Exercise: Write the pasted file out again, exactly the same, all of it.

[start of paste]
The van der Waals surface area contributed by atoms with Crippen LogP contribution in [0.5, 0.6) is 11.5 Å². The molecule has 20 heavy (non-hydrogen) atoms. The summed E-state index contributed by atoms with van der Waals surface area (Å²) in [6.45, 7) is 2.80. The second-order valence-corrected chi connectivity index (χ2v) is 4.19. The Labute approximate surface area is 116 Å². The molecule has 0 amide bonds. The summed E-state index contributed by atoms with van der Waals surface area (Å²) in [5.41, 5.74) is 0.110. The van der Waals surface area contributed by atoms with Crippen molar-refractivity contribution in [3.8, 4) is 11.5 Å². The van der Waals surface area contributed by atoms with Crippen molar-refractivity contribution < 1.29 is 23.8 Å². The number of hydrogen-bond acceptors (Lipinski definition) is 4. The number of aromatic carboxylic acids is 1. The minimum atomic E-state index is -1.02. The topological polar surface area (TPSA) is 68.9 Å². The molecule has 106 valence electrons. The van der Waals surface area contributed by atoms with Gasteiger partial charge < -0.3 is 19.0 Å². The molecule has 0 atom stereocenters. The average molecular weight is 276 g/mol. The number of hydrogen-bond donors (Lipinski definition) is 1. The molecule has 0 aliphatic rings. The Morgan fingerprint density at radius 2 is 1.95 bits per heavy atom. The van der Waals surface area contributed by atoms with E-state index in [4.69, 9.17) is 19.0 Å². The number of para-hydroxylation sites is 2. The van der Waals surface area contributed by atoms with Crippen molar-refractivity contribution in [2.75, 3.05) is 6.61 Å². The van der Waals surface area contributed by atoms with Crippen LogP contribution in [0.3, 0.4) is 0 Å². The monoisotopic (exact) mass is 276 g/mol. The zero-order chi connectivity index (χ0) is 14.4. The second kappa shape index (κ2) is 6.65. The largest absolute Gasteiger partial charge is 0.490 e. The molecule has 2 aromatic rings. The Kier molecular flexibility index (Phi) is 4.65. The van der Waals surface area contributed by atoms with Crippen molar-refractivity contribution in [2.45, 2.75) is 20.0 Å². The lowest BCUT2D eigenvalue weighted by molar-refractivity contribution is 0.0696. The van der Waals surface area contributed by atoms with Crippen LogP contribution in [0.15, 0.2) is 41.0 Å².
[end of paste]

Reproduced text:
The van der Waals surface area contributed by atoms with Crippen LogP contribution in [0.5, 0.6) is 11.5 Å². The molecule has 20 heavy (non-hydrogen) atoms. The summed E-state index contributed by atoms with van der Waals surface area (Å²) in [6.45, 7) is 2.80. The second-order valence-corrected chi connectivity index (χ2v) is 4.19. The Labute approximate surface area is 116 Å². The molecule has 0 amide bonds. The summed E-state index contributed by atoms with van der Waals surface area (Å²) in [5.41, 5.74) is 0.110. The van der Waals surface area contributed by atoms with Crippen molar-refractivity contribution in [3.8, 4) is 11.5 Å². The van der Waals surface area contributed by atoms with Crippen molar-refractivity contribution < 1.29 is 23.8 Å². The number of hydrogen-bond acceptors (Lipinski definition) is 4. The number of aromatic carboxylic acids is 1. The minimum atomic E-state index is -1.02. The topological polar surface area (TPSA) is 68.9 Å². The molecule has 106 valence electrons. The van der Waals surface area contributed by atoms with Gasteiger partial charge < -0.3 is 19.0 Å². The molecule has 0 atom stereocenters. The average molecular weight is 276 g/mol. The number of hydrogen-bond donors (Lipinski definition) is 1. The molecule has 0 aliphatic rings. The Morgan fingerprint density at radius 2 is 1.95 bits per heavy atom. The van der Waals surface area contributed by atoms with E-state index in [4.69, 9.17) is 19.0 Å². The number of para-hydroxylation sites is 2. The van der Waals surface area contributed by atoms with Crippen molar-refractivity contribution in [2.75, 3.05) is 6.61 Å². The van der Waals surface area contributed by atoms with Crippen LogP contribution in [0.3, 0.4) is 0 Å². The monoisotopic (exact) mass is 276 g/mol. The zero-order chi connectivity index (χ0) is 14.4. The second kappa shape index (κ2) is 6.65. The largest absolute Gasteiger partial charge is 0.490 e. The molecule has 2 aromatic rings. The Kier molecular flexibility index (Phi) is 4.65. The van der Waals surface area contributed by atoms with Crippen molar-refractivity contribution in [2.45, 2.75) is 20.0 Å². The lowest BCUT2D eigenvalue weighted by molar-refractivity contribution is 0.0696. The van der Waals surface area contributed by atoms with Crippen LogP contribution in [0.15, 0.2) is 41.0 Å².